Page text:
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Twenty-First Century Crusades?

Prediction 1: Continued tension and backlash against Muslims in Europe

Racism, Islamophobia in Europe on rise Brussels
IRNA

Many Members of the European Parliament during a debate on racism pointed to the increase of racist violence in some EU Member States.
 

Meanwhile, speakers at a conference in Brussels last week said that Islamophobia is on the increase in Europe, and the right of Muslims to live quietly and practice their religion is under threat.


On Thursday, the EP adopted a resolution on the increase in racist attacks by 301 in favor to 161 against with 102 abstentions.

Socialist group leader in the EP, Martin Schulz, said that when he joined the European Parliament twelve years ago, he would not have thought it possible that such a debate would be needed again.

"Racism, anti-Semitism, xenophobia and hatred of minorities is horrifying. It should set alarm bells ringing," he said.

The EP resolution deplored the fact that the EU Council has been unable to adopt the 2001 EU Council Framework Decision on combating racism and xenophobia.

MEPs urgently call on the future EU Finnish Presidency which begins on July 1 to restart the work on it and on the Council to reach an agreement on explicitly extending it to anti-Semitic, Islamophobic and other types of offenses motivated by phobia or hatred based on ethnicity, race, sexual orientation, religion or other irrational grounds.

British MEP Sarah Ludford said citizens must be puzzled that the EU had good laws protecting people from discrimination as consumers and employees, but not as people.

"Why is there a lack of EU action on hate crimes, when we can agree on pollution crimes?" she asked.

Ludford hoped to avoid high blown rhetoric about a union of values, where no action was taken.

Another British MEP Claude Moraes, who is of Indian origin, said "When my parents arrived in Europe in the 1960s we suffered from it (discrimination) and we have never forgotten.

"The scar of discrimination is greater today than it was in the 1960s" he added.

The EP resolution strongly condemned all racist attacks, and expressed its solidarity with all victims of such attacks and their families.

The EP stressed the need to support anti-racist and anti-xenophobic initiatives in relation to the current World Cup in Germany, and asks authorities to closely monitor, prosecute and condemn those responsible for racist acts.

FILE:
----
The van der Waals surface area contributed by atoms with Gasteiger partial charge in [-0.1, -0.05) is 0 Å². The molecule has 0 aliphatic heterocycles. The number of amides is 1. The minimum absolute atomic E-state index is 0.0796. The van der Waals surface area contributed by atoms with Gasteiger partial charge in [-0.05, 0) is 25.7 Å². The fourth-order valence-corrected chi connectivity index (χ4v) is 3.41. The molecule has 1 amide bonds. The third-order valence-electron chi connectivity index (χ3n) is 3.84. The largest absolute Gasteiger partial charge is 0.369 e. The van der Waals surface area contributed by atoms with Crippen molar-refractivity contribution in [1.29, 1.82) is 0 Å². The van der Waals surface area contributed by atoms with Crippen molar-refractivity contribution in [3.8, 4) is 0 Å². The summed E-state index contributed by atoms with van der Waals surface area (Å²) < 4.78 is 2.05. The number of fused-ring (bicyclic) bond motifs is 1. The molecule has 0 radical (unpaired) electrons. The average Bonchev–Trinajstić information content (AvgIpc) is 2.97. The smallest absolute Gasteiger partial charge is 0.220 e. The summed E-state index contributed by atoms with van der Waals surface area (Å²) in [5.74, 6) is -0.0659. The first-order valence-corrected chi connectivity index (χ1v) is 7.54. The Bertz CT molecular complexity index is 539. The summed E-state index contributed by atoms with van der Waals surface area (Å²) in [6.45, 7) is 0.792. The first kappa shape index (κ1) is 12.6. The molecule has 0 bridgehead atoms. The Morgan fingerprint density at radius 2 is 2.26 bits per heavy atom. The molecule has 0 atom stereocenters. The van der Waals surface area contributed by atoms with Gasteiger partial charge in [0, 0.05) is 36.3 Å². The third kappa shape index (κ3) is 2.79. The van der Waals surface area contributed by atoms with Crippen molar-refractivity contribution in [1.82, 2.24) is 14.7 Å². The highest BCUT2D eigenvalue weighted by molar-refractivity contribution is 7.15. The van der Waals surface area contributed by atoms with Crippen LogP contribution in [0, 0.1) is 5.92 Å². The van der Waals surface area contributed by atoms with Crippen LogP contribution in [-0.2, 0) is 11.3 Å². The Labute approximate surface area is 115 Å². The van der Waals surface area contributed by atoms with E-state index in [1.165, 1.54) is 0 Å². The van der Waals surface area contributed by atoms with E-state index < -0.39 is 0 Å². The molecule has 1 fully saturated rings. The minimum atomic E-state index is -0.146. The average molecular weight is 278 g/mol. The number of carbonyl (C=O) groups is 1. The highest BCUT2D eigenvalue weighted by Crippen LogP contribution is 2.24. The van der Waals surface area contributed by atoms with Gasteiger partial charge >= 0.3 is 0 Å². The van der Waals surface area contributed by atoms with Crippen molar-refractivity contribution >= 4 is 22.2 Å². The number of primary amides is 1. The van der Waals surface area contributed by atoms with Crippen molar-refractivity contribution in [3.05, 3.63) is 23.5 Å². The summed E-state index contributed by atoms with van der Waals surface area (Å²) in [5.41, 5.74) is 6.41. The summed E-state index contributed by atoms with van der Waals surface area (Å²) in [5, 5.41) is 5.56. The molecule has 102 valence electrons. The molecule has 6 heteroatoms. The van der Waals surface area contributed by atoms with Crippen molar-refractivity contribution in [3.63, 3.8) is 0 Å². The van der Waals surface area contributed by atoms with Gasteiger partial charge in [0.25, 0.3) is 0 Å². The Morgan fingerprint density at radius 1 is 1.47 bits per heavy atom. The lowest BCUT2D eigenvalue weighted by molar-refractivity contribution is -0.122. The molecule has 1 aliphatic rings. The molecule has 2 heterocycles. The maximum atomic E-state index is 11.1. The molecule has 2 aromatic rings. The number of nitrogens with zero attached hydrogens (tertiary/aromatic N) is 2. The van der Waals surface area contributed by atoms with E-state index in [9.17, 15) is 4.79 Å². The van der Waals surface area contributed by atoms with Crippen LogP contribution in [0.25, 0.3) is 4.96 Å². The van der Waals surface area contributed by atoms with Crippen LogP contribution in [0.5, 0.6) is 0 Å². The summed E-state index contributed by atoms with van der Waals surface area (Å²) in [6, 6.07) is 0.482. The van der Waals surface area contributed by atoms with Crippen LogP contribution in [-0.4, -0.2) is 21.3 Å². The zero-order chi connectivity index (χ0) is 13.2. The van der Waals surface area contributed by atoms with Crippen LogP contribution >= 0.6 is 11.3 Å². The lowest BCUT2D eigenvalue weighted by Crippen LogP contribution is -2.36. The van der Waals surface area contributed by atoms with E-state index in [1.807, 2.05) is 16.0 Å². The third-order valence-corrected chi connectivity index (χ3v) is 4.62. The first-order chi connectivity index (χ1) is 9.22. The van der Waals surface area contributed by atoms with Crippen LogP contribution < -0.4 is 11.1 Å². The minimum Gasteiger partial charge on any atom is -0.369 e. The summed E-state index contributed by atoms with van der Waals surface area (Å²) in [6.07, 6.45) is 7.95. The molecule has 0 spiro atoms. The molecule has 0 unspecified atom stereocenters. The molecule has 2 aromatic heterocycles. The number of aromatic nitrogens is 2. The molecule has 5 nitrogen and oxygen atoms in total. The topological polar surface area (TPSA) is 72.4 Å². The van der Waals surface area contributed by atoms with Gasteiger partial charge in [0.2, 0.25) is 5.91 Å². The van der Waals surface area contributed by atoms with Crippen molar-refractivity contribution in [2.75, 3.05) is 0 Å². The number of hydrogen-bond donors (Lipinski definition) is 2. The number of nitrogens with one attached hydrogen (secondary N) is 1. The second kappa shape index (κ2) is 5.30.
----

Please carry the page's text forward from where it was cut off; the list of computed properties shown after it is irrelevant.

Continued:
Hans Winkler, state secretary in Austrian Ministry for Foreign Affairs said the entire security of the EU was threatened and undermined by such violence and discrimination and it needed be addressed urgently.

Dutch MEP, Sophia Veld, said that it was 'unfortunate' that it was still necessary to debate this issue.

People were still being killed just because of the color of their skin or their sexual orientation which she described as 'barbaric'.

Meanwhile, speakers at a conference in Brussels last week said that Islamophobia is on the increase in Europe, and the right of Muslims to live quietly and practice their religion is under threat.

The conference on 'Islamophobia in Europe? A Critical Approach' organized by the European Policy Center said it was important to implement EU anti-discrimination and racism laws, and bring Muslim and non-Muslims together to discuss the issues.

Professor Jocelyne Cesari, research fellow, National Scientific Research Center, Paris and Harvard University, said the legitimacy of Muslim culture and religious practice in Europe is being questioned.

She noted that in the 'public discourse' about Islam, it is no longer just right-wing political parties which advocate anti-Muslim policies but also mainstream political parties.

Well-known European Islamic thinker, Tariq Ramadan, president of the European Muslin Network, stressed the importance of understanding the difference between Islamophobia and 'vicious racist attitudes'.

He said the criticisms leveled at Muslims today were similar to those made against Jews in the 1930s. Both groups were falsely accused of double loyalty and 'double-talk' and of pitting their commitment to their country against their religion. Muslims were also falsely accused of attempting 'silent colonization from within', to take over Europe.

Professor Ramadan said that while this talk was racist and Islamophobic, there were legitimate issues to be tackled by both Muslims and non-Muslims alike on the views held by Muslims in Europe.
 

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